FR.jpg

The shape of the curves overall, is of course completely dependent on the outputs of the M Audio unit, Technics SU800 amp and – most importantly – the output response of my B&W speakers.

On the real recording of the guitar, it was apparent that that Shure had more definition – the Foster was a little “blurry” in comparison, not quite the same clarity, but it was pretty close for an Industry “no name” mic that was probably designed for tape vocals or CB radio or similar decades back, not music, from the WikiP info I could find on 4 pin XLR connectors, the Ebay listings and the Foster webpage:

https://en.wikipedia.org/wiki/XLR_connector#Four_pin

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Noise Dose Formula

 

The generally accepted standard to minimize hearing risk is based on an exposure to 85 dBA for a maximum limit of eight hours per day, followed by at least ten hours of recovery time at 70 dBA or lower (at which the risk of harm to healthy ears is negligible).

Then a “3-dB exchange rate” formula is applied, which means that for every 3 dB above 85 dBA, the maximum exposure time is cut in half.

Noise levels above 140 dB are not considered safe for any period of time, however brief. For children, the World Health Organization recommends no exposure above 120 dB.

 

Maximum Recommended Noise DoseExposure Levels

 

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Noise Level (dBA)

Maximum Exposure Time per 24 Hours

85

8 hours

88

4 hours

91

2 hours

94

1 hour

97

30 minutes

100

15 minutes

103

7.5 minutes

106

3.7 minutes

109

112 seconds

112

56 seconds

115

28 seconds

118

14 seconds

121

7 seconds

124

3 seconds

127

1 second

130–140

less than 1 second

Noise Level Chart

A noise level chart showing examples of sounds with dB levels ranging from 0 to 180 decibels.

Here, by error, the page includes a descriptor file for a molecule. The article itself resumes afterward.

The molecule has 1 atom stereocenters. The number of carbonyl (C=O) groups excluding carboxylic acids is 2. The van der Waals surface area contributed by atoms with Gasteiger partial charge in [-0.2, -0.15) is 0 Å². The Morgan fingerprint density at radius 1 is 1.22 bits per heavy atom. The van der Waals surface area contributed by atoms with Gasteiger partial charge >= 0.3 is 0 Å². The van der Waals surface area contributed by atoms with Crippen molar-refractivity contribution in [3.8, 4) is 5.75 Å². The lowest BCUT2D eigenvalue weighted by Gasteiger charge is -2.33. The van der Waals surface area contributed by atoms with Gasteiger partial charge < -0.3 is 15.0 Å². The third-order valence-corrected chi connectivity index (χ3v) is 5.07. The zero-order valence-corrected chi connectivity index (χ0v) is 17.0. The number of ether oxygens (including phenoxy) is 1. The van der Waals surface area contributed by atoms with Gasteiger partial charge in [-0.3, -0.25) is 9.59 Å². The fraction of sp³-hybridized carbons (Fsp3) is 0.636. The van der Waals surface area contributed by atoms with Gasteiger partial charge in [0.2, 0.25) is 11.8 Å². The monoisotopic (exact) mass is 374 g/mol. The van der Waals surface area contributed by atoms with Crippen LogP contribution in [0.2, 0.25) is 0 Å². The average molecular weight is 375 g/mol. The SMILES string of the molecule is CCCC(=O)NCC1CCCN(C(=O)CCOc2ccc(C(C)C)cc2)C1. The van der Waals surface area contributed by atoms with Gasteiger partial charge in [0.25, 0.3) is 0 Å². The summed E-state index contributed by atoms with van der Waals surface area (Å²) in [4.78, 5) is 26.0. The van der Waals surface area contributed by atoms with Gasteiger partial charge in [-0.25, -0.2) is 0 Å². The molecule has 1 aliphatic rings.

dBA

Example

Home & Yard Appliances

Workshop & Construction

0

healthy hearing threshold

  

  

10

a pin dropping

  

  

20

rustling leaves

  

  

30

whisper

  

  

40

babbling brook

computer

  

50

light traffic

refrigerator

  

60

conversational speech

air conditioner

  

70

shower

dishwasher

  

75

toilet flushing

vacuum cleaner

  

80

alarm clock

garbage disposal

  

85

passing diesel truck

snow blower

  

90

squeeze toy

lawn mower

arc welder

95

inside subway car

food processor

belt sander

100

motorcycle (riding)

  

handheld drill

105

sporting event

  

table saw

110

rock band

  

jackhammer

115

emergency vehicle siren

  

riveter

120

thunderclap

  

oxygen torch

125

balloon popping

  

  

130

peak stadium crowd noise

  

  

135

air raid siren

  

  

140

jet engine at takeoff

  

  

145

firecracker

  

  

150

fighter jet launch

  

  

155

cap gun

  

  

160

shotgun

  

  

165

.357 magnum revolver

  

  

170

safety airbag

  

  

175

howitzer cannon

  

  

180

rocket launch

  

  

  

  

  

194

sound waves become shock waves

  

 

Most noise levels are given in dBA, which are decibels adjusted to reflect the ear’s response to different frequencies of sound. Sudden, brief impulse sounds, like many of those shown at 120 dB or greater, are often given in dB (no adjustment).